“Unless your righteousness surpasses that of the scribes and Pharisees, you will not enter the kingdom of heaven” Matthew 5:20
Such a statement would have come as a shock to the general Jewish populace who considered the Pharisees as perched atop the religious hierarchy. It certainly would have come as a shock to the Pharisees themselves, who took pride in looking down from there. These people spent all their time being righteous. They were scrupulous about this, and in so doing, they set the bar for everyone else. They were the righteous professionals. To disqualify them and everyone under them, as Jesus did, put righteousness out of everyone’s reach.
Which, of course, was the whole idea. This was not a statement to make people try harder to be holy. It was a statement to persuade people to give up trying. If Jesus was rejecting the best that the best could do, then who could possibly stand a chance of being good enough to get into heaven? No one. And isn’t that the point Jesus was trying to make? Only sinners get saved; only the lost can be found. The Pharisees were too good for heaven, too good for grace, too good for the gift of salvation.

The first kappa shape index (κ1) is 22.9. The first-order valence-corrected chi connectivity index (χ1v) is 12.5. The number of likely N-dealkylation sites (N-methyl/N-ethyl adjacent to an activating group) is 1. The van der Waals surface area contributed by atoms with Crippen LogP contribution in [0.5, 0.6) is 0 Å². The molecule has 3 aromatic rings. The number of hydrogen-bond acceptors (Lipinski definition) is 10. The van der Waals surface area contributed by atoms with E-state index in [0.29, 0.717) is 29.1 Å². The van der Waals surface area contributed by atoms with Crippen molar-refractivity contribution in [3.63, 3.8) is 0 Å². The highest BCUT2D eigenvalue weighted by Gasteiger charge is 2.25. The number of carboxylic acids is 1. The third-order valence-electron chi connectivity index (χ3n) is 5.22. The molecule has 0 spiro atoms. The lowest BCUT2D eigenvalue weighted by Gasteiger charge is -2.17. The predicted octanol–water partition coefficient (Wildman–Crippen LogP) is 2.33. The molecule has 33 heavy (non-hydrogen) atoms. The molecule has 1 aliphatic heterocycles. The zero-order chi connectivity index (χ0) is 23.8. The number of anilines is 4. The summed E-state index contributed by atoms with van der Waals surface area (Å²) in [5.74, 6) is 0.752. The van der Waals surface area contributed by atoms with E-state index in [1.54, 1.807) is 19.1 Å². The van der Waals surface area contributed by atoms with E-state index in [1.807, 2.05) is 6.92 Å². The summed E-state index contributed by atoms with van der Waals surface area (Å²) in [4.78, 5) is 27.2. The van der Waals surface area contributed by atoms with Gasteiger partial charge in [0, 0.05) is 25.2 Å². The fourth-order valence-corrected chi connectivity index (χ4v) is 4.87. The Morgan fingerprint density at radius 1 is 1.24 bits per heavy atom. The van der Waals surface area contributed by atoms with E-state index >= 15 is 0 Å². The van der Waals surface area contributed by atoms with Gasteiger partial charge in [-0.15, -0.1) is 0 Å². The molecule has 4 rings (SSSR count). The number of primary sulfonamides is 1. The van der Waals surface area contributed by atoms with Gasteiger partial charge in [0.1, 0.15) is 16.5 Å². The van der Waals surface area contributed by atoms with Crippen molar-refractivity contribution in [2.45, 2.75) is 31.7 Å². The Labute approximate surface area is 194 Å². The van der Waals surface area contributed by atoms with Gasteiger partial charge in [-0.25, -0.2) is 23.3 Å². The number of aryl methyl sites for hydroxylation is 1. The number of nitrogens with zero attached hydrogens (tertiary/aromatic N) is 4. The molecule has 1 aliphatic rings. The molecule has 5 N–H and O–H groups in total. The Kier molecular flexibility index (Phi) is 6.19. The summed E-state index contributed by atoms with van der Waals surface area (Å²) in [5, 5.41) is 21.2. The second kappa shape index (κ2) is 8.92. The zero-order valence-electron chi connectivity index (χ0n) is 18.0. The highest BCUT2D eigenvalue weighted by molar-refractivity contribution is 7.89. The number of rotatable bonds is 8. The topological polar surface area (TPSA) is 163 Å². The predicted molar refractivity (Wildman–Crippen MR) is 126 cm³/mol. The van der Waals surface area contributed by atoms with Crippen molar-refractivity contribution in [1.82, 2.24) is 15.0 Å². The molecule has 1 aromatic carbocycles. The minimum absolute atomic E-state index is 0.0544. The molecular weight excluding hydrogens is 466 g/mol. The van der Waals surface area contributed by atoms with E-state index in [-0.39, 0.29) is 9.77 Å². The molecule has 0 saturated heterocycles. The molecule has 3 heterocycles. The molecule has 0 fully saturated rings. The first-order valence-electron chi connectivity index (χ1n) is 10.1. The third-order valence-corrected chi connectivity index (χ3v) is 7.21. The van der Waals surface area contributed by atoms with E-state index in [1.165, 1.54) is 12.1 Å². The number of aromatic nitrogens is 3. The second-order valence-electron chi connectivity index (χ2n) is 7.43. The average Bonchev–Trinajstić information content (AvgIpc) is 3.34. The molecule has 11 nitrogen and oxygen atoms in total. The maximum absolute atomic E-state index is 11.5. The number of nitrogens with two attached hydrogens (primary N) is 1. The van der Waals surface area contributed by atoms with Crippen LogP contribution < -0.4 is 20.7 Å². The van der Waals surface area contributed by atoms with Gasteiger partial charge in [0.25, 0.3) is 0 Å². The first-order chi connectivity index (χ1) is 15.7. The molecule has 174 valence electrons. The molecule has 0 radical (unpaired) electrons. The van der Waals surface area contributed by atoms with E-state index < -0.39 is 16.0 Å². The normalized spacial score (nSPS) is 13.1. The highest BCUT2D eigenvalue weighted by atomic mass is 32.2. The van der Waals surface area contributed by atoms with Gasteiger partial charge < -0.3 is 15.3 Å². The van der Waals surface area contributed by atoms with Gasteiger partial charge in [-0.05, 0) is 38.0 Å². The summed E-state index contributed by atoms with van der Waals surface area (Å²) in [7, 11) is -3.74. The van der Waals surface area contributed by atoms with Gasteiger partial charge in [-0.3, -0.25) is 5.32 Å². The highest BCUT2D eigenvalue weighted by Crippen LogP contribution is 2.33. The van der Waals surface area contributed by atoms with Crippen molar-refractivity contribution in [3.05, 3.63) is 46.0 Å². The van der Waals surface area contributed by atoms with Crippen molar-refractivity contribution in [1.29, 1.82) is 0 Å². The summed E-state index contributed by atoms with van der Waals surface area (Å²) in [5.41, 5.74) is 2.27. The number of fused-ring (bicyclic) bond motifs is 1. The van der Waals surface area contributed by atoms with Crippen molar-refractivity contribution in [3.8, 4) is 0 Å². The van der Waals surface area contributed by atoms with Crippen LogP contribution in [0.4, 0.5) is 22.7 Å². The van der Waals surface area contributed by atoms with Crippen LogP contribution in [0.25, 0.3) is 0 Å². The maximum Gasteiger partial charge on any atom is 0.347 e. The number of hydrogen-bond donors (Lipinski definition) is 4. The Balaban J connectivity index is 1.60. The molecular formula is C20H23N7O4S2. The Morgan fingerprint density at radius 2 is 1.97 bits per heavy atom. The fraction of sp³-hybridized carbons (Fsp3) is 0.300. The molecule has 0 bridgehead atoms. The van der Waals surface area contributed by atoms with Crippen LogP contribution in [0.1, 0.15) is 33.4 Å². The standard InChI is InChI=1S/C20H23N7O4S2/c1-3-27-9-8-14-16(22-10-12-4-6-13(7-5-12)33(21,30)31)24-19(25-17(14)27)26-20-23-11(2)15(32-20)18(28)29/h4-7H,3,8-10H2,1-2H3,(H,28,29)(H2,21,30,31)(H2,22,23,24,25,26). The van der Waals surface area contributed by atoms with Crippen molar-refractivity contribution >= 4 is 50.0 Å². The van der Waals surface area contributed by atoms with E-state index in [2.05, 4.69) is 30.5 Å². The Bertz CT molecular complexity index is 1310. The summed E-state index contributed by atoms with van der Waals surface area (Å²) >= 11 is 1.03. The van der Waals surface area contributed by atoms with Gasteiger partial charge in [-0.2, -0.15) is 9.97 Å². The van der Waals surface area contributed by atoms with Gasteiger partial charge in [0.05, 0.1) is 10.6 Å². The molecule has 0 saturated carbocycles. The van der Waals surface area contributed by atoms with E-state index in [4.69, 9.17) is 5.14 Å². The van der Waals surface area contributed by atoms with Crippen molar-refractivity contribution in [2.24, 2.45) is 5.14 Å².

True righteousness is something that can only come from Christ, and it comes through the admission of our own unrighteousness and a total dependence upon God to make us clean. What He wants is way beyond us and we cannot begin any real growth without realizing this. Our goodness comes through faith in what Christ has done for us on the cross in forgiving our sins and in giving us His Spirit. It is that Spirit that begins to work on our insides, changing us from the inside out, and the good that comes from this is so clearly outside our ability to manufacture it as to leave us as surprised as anyone.
I’ve often heard the objection to becoming a Christian on the grounds of Christianity being a crutch. I always laugh when I hear that because if that’s all faith is, I wouldn’t be a Christian either. Did Jesus endure a brutal death on a cross just so he could hand us a crutch to help us along? I don’t think so. We weren’t just stumbling along without Jesus; we were dead.
Christianity isn’t a crutch; it’s an iron lung. It’s a cure for cancer. It’s a heart transplant.
Question: Have you ever heard someone derisively refer to faith as “just a crutch“? How did you (or how can you) respond to such an accusation?
By John Fischer
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